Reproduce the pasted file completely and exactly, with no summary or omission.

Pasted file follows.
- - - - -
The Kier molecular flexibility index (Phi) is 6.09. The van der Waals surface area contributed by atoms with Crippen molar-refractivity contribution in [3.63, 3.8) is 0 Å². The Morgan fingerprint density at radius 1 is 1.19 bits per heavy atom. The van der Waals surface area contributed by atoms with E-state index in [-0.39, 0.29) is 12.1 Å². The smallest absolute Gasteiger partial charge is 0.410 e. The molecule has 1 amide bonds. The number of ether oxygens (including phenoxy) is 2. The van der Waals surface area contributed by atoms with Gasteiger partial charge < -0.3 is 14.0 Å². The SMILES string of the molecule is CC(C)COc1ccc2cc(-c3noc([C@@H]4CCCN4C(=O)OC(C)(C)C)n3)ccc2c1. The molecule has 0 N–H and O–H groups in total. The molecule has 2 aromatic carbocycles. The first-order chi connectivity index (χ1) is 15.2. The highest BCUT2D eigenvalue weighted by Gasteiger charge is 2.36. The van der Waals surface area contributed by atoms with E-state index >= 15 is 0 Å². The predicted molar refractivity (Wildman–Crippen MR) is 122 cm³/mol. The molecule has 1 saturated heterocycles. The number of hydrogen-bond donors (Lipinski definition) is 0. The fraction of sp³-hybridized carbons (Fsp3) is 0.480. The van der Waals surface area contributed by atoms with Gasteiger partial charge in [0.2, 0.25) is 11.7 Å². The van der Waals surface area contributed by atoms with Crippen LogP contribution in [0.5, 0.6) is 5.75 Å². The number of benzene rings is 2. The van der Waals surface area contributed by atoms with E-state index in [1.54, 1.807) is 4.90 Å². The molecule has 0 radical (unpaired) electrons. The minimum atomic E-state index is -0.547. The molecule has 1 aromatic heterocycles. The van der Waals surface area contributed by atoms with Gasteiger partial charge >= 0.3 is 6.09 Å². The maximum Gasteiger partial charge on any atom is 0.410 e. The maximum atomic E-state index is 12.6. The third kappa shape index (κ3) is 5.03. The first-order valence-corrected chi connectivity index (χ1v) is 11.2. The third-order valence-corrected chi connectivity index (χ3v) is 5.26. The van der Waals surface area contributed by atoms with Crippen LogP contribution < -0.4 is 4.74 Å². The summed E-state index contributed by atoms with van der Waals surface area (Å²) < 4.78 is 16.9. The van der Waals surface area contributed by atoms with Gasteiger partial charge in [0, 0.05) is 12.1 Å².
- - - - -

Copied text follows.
The Kier molecular flexibility index (Phi) is 6.09. The van der Waals surface area contributed by atoms with Crippen molar-refractivity contribution in [3.63, 3.8) is 0 Å². The Morgan fingerprint density at radius 1 is 1.19 bits per heavy atom. The van der Waals surface area contributed by atoms with E-state index in [-0.39, 0.29) is 12.1 Å². The smallest absolute Gasteiger partial charge is 0.410 e. The molecule has 1 amide bonds. The number of ether oxygens (including phenoxy) is 2. The van der Waals surface area contributed by atoms with Gasteiger partial charge < -0.3 is 14.0 Å². The SMILES string of the molecule is CC(C)COc1ccc2cc(-c3noc([C@@H]4CCCN4C(=O)OC(C)(C)C)n3)ccc2c1. The molecule has 0 N–H and O–H groups in total. The molecule has 2 aromatic carbocycles. The first-order chi connectivity index (χ1) is 15.2. The highest BCUT2D eigenvalue weighted by Gasteiger charge is 2.36. The van der Waals surface area contributed by atoms with E-state index >= 15 is 0 Å². The predicted molar refractivity (Wildman–Crippen MR) is 122 cm³/mol. The molecule has 1 saturated heterocycles. The number of hydrogen-bond donors (Lipinski definition) is 0. The fraction of sp³-hybridized carbons (Fsp3) is 0.480. The van der Waals surface area contributed by atoms with Gasteiger partial charge in [0.2, 0.25) is 11.7 Å². The van der Waals surface area contributed by atoms with Crippen LogP contribution in [0.5, 0.6) is 5.75 Å². The number of benzene rings is 2. The van der Waals surface area contributed by atoms with E-state index in [1.54, 1.807) is 4.90 Å². The molecule has 0 radical (unpaired) electrons. The minimum atomic E-state index is -0.547. The molecule has 1 aromatic heterocycles. The van der Waals surface area contributed by atoms with Gasteiger partial charge >= 0.3 is 6.09 Å². The maximum Gasteiger partial charge on any atom is 0.410 e. The maximum atomic E-state index is 12.6. The third kappa shape index (κ3) is 5.03. The first-order valence-corrected chi connectivity index (χ1v) is 11.2. The third-order valence-corrected chi connectivity index (χ3v) is 5.26. The van der Waals surface area contributed by atoms with Crippen LogP contribution < -0.4 is 4.74 Å². The summed E-state index contributed by atoms with van der Waals surface area (Å²) < 4.78 is 16.9. The van der Waals surface area contributed by atoms with Gasteiger partial charge in [0, 0.05) is 12.1 Å².